Immediately following the Trump administration's decision to remove endangered species protections for gray wolves in the lower 48 states—a move that wolf recovery and biodiversity advocates condemned as unlawful as well as "premature and reckless"—a coalition of conservation groups on Thursday promised to mount a legal challenge to the delisting effort.
"The U.S. Fish and Wildlife Service has just adopted its broadest, most destructive delisting rule yet."
—Collete Adkins, Center for Biological Diversity
"Let's learn from history," said Alex Peterson, a conservation advocate for Environment America, in a statement. "Removing legal protections is a disaster for gray wolves."
The protection of gray wolves by the U.S. Fish and Wildlife Service (FWS) under the Endangered Species Act (ESA) has been crucial to their partial, ongoing recovery.
Whereas there were "fewer than 1,000 wolves in one small part of the Midwest" by 1967 as a result of widespread trapping, poisoning, and hunting, today there are roughly 6,000 wolves strewn across the U.S., the Center for Biological Diversity (CBD) explained in a statement. Yet, "more than 6,300 wolves have been killed in state-sanctioned hunting and trapping seasons in states where wolves were delisted."
By stripping ESA protections from gray wolves, environmentalists argued on Thursday, the Trump administration has put the future of this still-recovering species in jeopardy.
Peterson described how safeguarding wolves requires "a bold national plan, if not a continental one," pointing out that "it just doesn't make sense to create arbitrary boundaries for them."
But as Danielle Moser, wildlife program coordinator for Oregon Wild, explained, the Trump administration's decision to remove wolves from the endangered species list shifts responsibility for managing the species' population from the federal government to state governments.
That doesn't bode well for wolf recovery given that, according to Moser, Oregon's Department of Fish and Wildlife "continues to push for hunting and trapping of the state's already fragile wolf population."
"The FWS has just adopted its broadest, most destructive delisting rule yet," said Collete Adkins, carnivore conservation director at CBD. "The courts recognize, even if the feds don't, that the ESA requires real wolf recovery, including in the southern Rockies and other places with ideal wolf habitat."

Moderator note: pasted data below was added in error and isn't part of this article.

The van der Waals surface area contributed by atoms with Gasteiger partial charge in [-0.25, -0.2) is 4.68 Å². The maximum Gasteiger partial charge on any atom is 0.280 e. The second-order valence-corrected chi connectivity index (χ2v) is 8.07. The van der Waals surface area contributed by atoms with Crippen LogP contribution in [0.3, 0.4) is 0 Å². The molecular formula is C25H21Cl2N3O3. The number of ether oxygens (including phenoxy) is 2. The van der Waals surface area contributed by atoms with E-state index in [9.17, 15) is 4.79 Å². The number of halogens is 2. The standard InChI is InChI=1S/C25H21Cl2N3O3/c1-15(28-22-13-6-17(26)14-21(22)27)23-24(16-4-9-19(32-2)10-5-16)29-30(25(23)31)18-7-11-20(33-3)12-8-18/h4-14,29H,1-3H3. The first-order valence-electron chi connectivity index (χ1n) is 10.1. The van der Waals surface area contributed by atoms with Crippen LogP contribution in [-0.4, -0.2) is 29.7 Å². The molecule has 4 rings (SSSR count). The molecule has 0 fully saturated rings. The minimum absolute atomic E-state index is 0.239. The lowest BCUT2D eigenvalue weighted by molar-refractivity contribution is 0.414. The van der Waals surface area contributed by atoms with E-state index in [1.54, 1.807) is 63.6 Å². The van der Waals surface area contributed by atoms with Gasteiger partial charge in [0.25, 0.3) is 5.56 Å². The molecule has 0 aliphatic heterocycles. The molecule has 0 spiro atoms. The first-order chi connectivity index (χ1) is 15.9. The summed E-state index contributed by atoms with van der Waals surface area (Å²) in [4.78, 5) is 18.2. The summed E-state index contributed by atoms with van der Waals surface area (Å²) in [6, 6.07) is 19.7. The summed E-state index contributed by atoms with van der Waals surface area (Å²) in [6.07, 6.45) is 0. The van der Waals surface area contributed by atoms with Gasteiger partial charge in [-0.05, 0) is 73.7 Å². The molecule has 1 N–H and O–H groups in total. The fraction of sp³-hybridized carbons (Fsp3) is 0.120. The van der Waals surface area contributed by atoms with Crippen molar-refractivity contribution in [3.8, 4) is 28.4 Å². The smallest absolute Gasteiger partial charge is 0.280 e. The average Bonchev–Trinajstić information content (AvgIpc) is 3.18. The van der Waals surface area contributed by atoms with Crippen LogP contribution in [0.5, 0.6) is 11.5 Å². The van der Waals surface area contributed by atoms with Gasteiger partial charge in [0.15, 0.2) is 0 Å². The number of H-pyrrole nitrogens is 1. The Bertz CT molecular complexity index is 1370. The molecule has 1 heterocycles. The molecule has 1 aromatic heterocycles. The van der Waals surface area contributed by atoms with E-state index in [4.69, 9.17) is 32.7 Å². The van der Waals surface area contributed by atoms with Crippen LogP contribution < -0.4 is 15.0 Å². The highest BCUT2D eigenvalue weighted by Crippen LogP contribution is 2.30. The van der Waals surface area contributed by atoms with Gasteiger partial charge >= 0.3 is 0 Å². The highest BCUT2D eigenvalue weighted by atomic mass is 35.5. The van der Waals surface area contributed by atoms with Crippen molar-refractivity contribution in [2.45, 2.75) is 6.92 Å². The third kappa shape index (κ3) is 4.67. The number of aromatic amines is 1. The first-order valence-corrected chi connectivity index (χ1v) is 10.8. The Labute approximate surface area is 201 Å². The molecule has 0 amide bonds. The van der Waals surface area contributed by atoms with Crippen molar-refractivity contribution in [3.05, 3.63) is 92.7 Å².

Bart Melton, wildlife program director for the National Parks Conservation Association, explained that the Trump administration "essentially today said 'good enough' and removed ESA protections," completely ignoring "the requirements of the ESA, science, and common sense."
"Given that gray wolves in the lower 48 states occupy a fraction of their historical and currently available habitat, the FWS determining they are successfully recovered does not pass the straight-face test," said John Mellgren, an attorney with the Western Environmental Law Center (WELC), in another statement.
Kristen Boyles, an Earthjustice attorney, also explained why "this is no 'Mission Accomplished' moment for wolf recovery."
"Wolves are only starting to get a toehold in places like Northern California and the Pacific Northwest," she added, "and wolves need federal protection to explore habitat in the southern Rockies and the Northeast."
Mellgren argued that the Trump administration's decision "appears to be politically motivated."
"And it's illegal," said Boyles. "So we will see them in court."
Melton argued that "removing protections for gray wolves amid a global extinction crisis is shortsighted and dangerous to America's conservation legacy."
"Wolves are a keystone species whose presence on landscapes regulates animal populations and improves ecosystem health."
—Kelly Nokes, Western Environmental Law Center
Bonnie Rice, a senior campaign representative at the Sierra Club, declared that "we should be putting much more effort into coexistence with wolves, working to ensure that populations in the lower 48 are thriving and are able to play out their ecological role balancing our natural systems, instead of stripping critical protections still needed for their full recovery."
"The science is clear," she added, "that to protect our communities and prevent future pandemics, we need to be doing more to protect nature and wildlife, not less."
Peterson echoed Rice's comments, saying that "the planet is a fundamentally better place when we share it with iconic wildlife, including wolves."
Kelly Nokes, an attorney at WELC, agreed. "Wolves are a keystone species whose presence on landscapes regulates animal populations and improves ecosystem health—something the FWS has acknowledged for at least 44 years."
"Allowing people to kill wolves in Idaho, Wyoming, and Montana has already stunted recovery in those states," Nokes added. "Applying this same death sentence to wolves throughout the contiguous U.S. would nationalize these negative effects, with potentially catastrophic ripple effects on ecosystems wherever wolves are found today."
Peterson noted that "we have a responsibility to preserve them." Congress, he said, "should move to overturn this delisting."
Other groups threatened to use the judiciary to reverse Thursday's rule change.
"Should the Trump administration decline to correct its legal violations by rescinding the delisting decision," WELC and its partners promised to "challenge the premature removal of endangered species protections for gray wolves in federal court at the first opportunity, 60 days after the rule is published in the Federal Register."
"While the Trump administration may believe it can disregard science, the law does not support such a stance," said Mellgren. "We look forward to having a court hear our science-based arguments for why wolves desperately need ESA protections to fully recover."